pH is very important for our plants. As a measure of our soil’s acidity or alkalinity, a pH reading lets us know if we have to take action. Outside of acid-loving plants like Blueberries and Azaleas, most of our garden crops want a fairly neutral pH. In this article, let’s dive into the world of pH and discover just how important this soil parameter really is.
What is pH?
pH is a scientific measurement scale of the relative acidity or alkalinity of a substance or solution, in this case, our soil. It uses a 14-point scale with 7 being neutral which would be something like pure water.
Anything below 7 is considered acidic and anything above is considered alkaline.
The ph of the human body is around 7.4.
What pH do plants want?
Excluding acid lovers such as blueberries, most of our crops need a neutral ph. There are two ranges we’re concerned with though. The range in which our plants can survive which is between 5.5 and 7.5 and then there’s the optimal range, the range in which our plants thrive and that’s between six and seven.
So neutral to slightly acidic is what we’re after.
Why pH is important for plants?
When the pH of your soil falls outside of the optimal range nutrients and water get increasingly harder and harder to obtain by the plant’s roots.
Chemical processes in highly acidic and highly alkaline soils block this uptake and the plants suffer. Ok, so how do we measure it? Well, you can take a soil sample from your garden and send it off to a lab for analysis but that takes time and it’s not cheap. However, these inexpensive meters that you can buy online work just as well to give you a quick idea of how your soil is doing.
Fixing a pH problem
Fixing an extreme ph that falls outside of the range we want almost always involves adding something to the soil.
The safest two additions that I use are dolomite lime for acidic soils and elemental sulfur for alkaline ones.
Always check the packaging for application rates but err on the side of less. Drastic pH changes are often way worse than the ph problem itself.
Thanks for reading guys. Happy gardening!
FAQs on best pH for plants
Is 9.5 pH water good for plants?
For any plant, never use water with a pH of more than 8.5.
How do you correct pH in soil?
The use of limestone neutralizes excessively acidic soil (available at garden centers). Agricultural limestone in the form of powder or pellets is most frequently utilized. It is considerably simpler to raise pH than to lower it, so be careful not to use too much lime.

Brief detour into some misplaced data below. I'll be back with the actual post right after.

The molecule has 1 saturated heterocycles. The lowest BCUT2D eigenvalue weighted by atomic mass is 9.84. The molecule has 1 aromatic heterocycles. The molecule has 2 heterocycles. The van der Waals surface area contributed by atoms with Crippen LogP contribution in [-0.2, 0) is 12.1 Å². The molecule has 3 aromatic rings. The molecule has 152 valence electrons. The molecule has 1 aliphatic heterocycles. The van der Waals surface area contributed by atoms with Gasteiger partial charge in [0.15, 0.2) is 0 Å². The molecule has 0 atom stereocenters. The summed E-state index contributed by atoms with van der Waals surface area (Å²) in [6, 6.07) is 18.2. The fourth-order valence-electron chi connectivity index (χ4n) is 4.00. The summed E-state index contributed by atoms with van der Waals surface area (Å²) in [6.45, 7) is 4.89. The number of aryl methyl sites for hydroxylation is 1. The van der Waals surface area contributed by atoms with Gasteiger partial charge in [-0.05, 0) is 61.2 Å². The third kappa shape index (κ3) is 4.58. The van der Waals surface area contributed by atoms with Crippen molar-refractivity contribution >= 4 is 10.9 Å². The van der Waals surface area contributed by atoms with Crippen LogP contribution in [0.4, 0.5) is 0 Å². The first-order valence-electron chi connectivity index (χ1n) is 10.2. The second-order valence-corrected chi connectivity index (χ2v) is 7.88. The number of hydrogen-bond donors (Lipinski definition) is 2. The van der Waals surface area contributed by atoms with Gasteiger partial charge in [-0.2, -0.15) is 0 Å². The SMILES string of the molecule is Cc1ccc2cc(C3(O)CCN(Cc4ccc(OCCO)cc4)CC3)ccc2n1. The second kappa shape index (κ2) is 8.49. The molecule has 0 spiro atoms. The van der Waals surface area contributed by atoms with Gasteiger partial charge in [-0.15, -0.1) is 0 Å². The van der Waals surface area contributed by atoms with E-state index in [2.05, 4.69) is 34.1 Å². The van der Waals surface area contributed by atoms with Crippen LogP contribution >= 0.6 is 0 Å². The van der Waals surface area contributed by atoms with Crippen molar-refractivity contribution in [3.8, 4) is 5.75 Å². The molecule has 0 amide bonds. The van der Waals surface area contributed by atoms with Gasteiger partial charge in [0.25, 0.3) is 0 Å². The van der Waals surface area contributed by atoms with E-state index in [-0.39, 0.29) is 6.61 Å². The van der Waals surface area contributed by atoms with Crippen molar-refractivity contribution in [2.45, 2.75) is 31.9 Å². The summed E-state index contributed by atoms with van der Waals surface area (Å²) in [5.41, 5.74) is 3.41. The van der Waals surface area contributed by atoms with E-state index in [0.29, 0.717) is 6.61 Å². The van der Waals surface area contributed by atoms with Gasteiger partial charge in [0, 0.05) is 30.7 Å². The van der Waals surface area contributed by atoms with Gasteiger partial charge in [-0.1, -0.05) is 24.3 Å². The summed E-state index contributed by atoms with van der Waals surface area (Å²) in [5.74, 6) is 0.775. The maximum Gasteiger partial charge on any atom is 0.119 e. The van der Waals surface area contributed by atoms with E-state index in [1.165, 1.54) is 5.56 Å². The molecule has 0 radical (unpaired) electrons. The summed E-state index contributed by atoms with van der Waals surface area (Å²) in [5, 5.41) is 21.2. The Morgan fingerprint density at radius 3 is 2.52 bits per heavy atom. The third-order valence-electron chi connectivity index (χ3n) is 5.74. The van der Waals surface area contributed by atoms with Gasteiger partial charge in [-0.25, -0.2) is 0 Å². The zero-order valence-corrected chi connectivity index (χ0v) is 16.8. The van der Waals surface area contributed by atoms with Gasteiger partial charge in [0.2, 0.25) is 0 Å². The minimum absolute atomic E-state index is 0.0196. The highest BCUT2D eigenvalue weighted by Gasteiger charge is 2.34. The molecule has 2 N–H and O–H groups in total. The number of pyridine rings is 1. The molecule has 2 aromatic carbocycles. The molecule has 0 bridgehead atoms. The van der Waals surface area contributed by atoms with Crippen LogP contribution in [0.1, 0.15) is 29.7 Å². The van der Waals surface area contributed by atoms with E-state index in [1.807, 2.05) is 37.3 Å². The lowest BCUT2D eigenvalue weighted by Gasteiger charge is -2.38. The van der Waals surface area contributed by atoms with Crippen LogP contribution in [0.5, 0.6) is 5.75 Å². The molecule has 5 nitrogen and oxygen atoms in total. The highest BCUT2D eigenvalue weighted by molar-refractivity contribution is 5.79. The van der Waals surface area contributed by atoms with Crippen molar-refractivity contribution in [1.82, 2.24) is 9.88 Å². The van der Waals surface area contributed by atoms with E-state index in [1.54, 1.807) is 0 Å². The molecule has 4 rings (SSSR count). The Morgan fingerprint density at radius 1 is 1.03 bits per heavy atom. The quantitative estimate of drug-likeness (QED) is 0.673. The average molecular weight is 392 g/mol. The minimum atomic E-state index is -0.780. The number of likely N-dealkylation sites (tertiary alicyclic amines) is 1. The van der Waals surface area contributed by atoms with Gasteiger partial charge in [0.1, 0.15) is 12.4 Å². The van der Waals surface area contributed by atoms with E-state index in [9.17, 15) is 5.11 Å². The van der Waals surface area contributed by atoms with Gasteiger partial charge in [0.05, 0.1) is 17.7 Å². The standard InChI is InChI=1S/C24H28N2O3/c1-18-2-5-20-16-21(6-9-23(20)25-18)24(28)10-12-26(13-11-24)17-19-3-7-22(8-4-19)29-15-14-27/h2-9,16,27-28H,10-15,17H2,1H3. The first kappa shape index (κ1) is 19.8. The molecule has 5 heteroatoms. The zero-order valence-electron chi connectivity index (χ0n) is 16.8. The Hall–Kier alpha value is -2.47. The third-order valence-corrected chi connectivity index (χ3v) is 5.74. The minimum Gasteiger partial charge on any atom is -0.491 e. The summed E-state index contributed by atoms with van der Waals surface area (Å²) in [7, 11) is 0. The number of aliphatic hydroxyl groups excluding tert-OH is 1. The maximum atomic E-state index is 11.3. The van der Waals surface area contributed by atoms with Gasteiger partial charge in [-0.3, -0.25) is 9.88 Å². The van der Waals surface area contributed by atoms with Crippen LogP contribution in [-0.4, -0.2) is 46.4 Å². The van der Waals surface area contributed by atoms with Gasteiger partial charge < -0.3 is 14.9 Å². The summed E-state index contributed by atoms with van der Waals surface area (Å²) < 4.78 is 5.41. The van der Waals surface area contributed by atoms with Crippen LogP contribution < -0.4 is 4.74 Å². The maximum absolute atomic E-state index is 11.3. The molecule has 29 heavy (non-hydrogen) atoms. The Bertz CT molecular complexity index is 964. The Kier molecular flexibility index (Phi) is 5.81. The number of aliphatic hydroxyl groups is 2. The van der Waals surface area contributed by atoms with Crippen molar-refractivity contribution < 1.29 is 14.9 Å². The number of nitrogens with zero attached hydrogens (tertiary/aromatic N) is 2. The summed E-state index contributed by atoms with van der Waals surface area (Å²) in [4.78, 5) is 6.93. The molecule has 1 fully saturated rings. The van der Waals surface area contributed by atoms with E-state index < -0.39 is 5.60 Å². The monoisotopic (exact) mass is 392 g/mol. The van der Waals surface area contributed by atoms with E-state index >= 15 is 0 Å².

What happens to plants if the pH is too high?
Micronutrients (particularly iron) are less soluble and inaccessible to plant roots when the pH is too high. Within one to two weeks, a high-pH-induced iron deficit can manifest itself, resulting in chlorosis of new growth and general stunting.
What happens to plants if the pH is too low?
Plants will struggle to absorb nutrients through their roots when the pH of the soil is either too low (acidic) or too high (basic).
What is the fastest way to raise pH in soil?
Increasing the pH of the soil. Applying a substance that contains some kind of lime is a frequent approach to lessen the acidity of soils.
Does fertilizer change soil pH?
Soil pH is impacted by nitrogen levels. Fertilizers, manures, and legumes are all sources of nitrogen that either contains or produce ammonium. If the plant doesn’t directly take the ammonium ions, this causes the soil to become more acidic. The rate at which nitrogen is fertilized increases with soil acidity.
Does low pH cause yellow leaves?
Low pH conditions are indicated by your plants’ stunted development, yellow leaves, or leaves with brown patches or reddish-purple borders.
Which fertilizer is least likely to affect the soil pH?
The K fertilizers are least likely to change the pH of the soil compared to N and P fertilizers.
What water pH is best for plant growth?
The pH of the water should be between 5.5 and 7.0 for the majority of plants to thrive (slightly acidic to neutral). The pH will rise, making the water more alkaline.